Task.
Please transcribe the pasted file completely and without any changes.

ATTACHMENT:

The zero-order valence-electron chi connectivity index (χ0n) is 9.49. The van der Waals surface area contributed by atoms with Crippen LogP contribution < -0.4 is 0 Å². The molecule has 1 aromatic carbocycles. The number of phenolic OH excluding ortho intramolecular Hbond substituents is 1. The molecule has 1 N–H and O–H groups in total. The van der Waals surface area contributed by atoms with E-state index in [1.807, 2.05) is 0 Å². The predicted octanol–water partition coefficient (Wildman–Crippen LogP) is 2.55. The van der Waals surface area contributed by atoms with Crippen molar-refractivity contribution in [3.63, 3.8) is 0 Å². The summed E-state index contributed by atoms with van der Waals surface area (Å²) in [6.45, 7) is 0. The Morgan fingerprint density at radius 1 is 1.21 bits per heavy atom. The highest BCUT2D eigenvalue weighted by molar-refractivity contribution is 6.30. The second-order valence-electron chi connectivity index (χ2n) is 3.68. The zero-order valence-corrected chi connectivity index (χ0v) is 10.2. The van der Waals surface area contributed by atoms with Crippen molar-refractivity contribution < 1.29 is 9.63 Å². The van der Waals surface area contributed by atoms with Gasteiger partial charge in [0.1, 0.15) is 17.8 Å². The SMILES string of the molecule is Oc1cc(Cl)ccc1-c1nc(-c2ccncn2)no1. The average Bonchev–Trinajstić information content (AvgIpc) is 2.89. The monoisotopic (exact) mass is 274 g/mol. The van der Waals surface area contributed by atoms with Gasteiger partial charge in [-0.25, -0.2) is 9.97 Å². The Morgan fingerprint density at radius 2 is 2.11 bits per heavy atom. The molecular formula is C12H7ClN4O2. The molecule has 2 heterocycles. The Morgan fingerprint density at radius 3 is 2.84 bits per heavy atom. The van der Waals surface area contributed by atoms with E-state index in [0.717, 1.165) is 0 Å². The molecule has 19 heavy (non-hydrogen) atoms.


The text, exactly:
The zero-order valence-electron chi connectivity index (χ0n) is 9.49. The van der Waals surface area contributed by atoms with Crippen LogP contribution < -0.4 is 0 Å². The molecule has 1 aromatic carbocycles. The number of phenolic OH excluding ortho intramolecular Hbond substituents is 1. The molecule has 1 N–H and O–H groups in total. The van der Waals surface area contributed by atoms with E-state index in [1.807, 2.05) is 0 Å². The predicted octanol–water partition coefficient (Wildman–Crippen LogP) is 2.55. The van der Waals surface area contributed by atoms with Crippen molar-refractivity contribution in [3.63, 3.8) is 0 Å². The summed E-state index contributed by atoms with van der Waals surface area (Å²) in [6.45, 7) is 0. The Morgan fingerprint density at radius 1 is 1.21 bits per heavy atom. The highest BCUT2D eigenvalue weighted by molar-refractivity contribution is 6.30. The second-order valence-electron chi connectivity index (χ2n) is 3.68. The zero-order valence-corrected chi connectivity index (χ0v) is 10.2. The van der Waals surface area contributed by atoms with Crippen molar-refractivity contribution < 1.29 is 9.63 Å². The van der Waals surface area contributed by atoms with Gasteiger partial charge in [0.1, 0.15) is 17.8 Å². The SMILES string of the molecule is Oc1cc(Cl)ccc1-c1nc(-c2ccncn2)no1. The average Bonchev–Trinajstić information content (AvgIpc) is 2.89. The monoisotopic (exact) mass is 274 g/mol. The van der Waals surface area contributed by atoms with Gasteiger partial charge in [-0.25, -0.2) is 9.97 Å². The Morgan fingerprint density at radius 2 is 2.11 bits per heavy atom. The molecular formula is C12H7ClN4O2. The molecule has 2 heterocycles. The Morgan fingerprint density at radius 3 is 2.84 bits per heavy atom. The van der Waals surface area contributed by atoms with E-state index in [0.717, 1.165) is 0 Å². The molecule has 19 heavy (non-hydrogen) atoms.